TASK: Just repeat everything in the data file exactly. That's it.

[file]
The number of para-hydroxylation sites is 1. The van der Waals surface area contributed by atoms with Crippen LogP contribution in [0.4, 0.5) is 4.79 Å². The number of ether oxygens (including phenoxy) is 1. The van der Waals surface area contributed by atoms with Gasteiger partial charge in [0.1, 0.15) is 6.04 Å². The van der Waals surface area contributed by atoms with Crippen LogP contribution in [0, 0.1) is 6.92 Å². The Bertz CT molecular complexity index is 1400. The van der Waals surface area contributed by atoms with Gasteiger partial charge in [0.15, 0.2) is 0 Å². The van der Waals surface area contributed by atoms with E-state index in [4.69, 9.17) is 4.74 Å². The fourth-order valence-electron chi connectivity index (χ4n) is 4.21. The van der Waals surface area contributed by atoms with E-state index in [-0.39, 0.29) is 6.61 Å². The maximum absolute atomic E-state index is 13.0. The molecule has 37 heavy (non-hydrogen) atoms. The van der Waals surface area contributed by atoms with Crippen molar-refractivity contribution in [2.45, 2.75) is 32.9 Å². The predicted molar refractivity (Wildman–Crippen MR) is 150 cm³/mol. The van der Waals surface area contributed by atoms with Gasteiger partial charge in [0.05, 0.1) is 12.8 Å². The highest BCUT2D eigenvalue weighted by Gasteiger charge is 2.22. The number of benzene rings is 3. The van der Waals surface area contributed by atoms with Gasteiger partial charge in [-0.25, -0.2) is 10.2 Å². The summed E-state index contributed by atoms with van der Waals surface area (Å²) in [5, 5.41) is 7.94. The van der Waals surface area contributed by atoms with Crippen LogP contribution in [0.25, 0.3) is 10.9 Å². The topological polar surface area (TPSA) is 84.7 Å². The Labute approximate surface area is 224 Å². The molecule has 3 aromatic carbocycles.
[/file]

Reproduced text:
The number of para-hydroxylation sites is 1. The van der Waals surface area contributed by atoms with Crippen LogP contribution in [0.4, 0.5) is 4.79 Å². The number of ether oxygens (including phenoxy) is 1. The van der Waals surface area contributed by atoms with Gasteiger partial charge in [0.1, 0.15) is 6.04 Å². The van der Waals surface area contributed by atoms with Crippen LogP contribution in [0, 0.1) is 6.92 Å². The Bertz CT molecular complexity index is 1400. The van der Waals surface area contributed by atoms with Gasteiger partial charge in [0.15, 0.2) is 0 Å². The van der Waals surface area contributed by atoms with E-state index in [4.69, 9.17) is 4.74 Å². The fourth-order valence-electron chi connectivity index (χ4n) is 4.21. The van der Waals surface area contributed by atoms with E-state index in [-0.39, 0.29) is 6.61 Å². The maximum absolute atomic E-state index is 13.0. The molecule has 37 heavy (non-hydrogen) atoms. The van der Waals surface area contributed by atoms with Crippen molar-refractivity contribution in [2.45, 2.75) is 32.9 Å². The predicted molar refractivity (Wildman–Crippen MR) is 150 cm³/mol. The van der Waals surface area contributed by atoms with Gasteiger partial charge in [0.05, 0.1) is 12.8 Å². The highest BCUT2D eigenvalue weighted by Gasteiger charge is 2.22. The number of benzene rings is 3. The van der Waals surface area contributed by atoms with Gasteiger partial charge in [-0.25, -0.2) is 10.2 Å². The summed E-state index contributed by atoms with van der Waals surface area (Å²) in [5, 5.41) is 7.94. The van der Waals surface area contributed by atoms with Crippen LogP contribution in [0.25, 0.3) is 10.9 Å². The topological polar surface area (TPSA) is 84.7 Å². The Labute approximate surface area is 224 Å². The molecule has 3 aromatic carbocycles.